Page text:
Light painting indoors or spinning physiograms are fun, and can be a great creative stop-gap when its raining or too dark for anything else. But it is a bit of a cop out… Some amazing effects can be seen when you venture outdoors and find the right location for your light painting activities.
It’s often tricky to balance the exposure for the ambient light of your scenery versus the light from your painting tools. That’s where the experimentation comes in.
After getting my LED Lenser V24 and Disney lightsabres early in the year, I had a go at light painting in various locations. This one was made with Alistair in Newcastle, with him waving the Lenser wand around while I minded the camera. It nearly made it for Day #1533:
I ventured out alone a few days later when I returned home. Hylands Park is pretty deserted after dark – but you can clearly see the flow of traffic on the A414 next to it. This one nearly made it for Day #1548:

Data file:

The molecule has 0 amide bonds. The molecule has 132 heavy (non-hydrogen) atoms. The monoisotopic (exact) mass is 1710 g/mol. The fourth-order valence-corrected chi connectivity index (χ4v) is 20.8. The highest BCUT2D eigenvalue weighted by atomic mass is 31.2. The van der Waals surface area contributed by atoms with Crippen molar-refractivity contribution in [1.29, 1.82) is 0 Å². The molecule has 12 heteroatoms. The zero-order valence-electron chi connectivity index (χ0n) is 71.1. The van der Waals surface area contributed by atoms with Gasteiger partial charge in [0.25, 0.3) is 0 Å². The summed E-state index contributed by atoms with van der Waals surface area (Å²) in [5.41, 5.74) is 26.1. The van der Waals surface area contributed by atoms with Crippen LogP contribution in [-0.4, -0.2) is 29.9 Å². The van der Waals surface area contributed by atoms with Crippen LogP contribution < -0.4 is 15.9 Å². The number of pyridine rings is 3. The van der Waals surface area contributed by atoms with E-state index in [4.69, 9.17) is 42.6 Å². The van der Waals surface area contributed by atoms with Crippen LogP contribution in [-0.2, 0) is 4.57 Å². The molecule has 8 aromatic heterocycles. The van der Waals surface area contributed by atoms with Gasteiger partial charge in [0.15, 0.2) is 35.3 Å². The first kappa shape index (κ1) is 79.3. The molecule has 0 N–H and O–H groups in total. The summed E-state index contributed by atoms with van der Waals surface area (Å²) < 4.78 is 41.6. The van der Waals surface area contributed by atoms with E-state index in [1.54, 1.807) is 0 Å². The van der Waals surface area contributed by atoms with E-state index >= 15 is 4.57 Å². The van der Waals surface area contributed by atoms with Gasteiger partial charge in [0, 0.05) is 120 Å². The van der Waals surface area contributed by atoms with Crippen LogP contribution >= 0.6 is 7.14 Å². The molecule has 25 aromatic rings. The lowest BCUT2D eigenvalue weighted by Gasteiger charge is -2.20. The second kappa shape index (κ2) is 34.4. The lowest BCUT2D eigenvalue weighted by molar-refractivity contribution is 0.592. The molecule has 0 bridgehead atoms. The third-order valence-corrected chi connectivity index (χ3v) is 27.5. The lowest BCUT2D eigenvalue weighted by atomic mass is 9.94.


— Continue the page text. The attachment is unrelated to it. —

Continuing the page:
Since then, I had not done any outdoor work until recently, when friends from GNPC suggested an after dark Light Painting workshop at a churchyard in the middle of nowhere. Several of us had fun using various tools. Here’s one image which were near misses for Day #1774:
When I was heading to the seaside the other day, I thought there may be a chance of an interesting location at dusk, so packed the light painting tools in the car. I got a few shots before the batteries in my LED Lenser were about to fade – this one nearly made it for Day #1789:
As you can see, with the right location, you can get some pretty impressive results. In another post, I will tell you a little bit about my lightpainting tools. And I’ll be sure to write more when I set about using them to make Orbs and Domes – hopefully soon!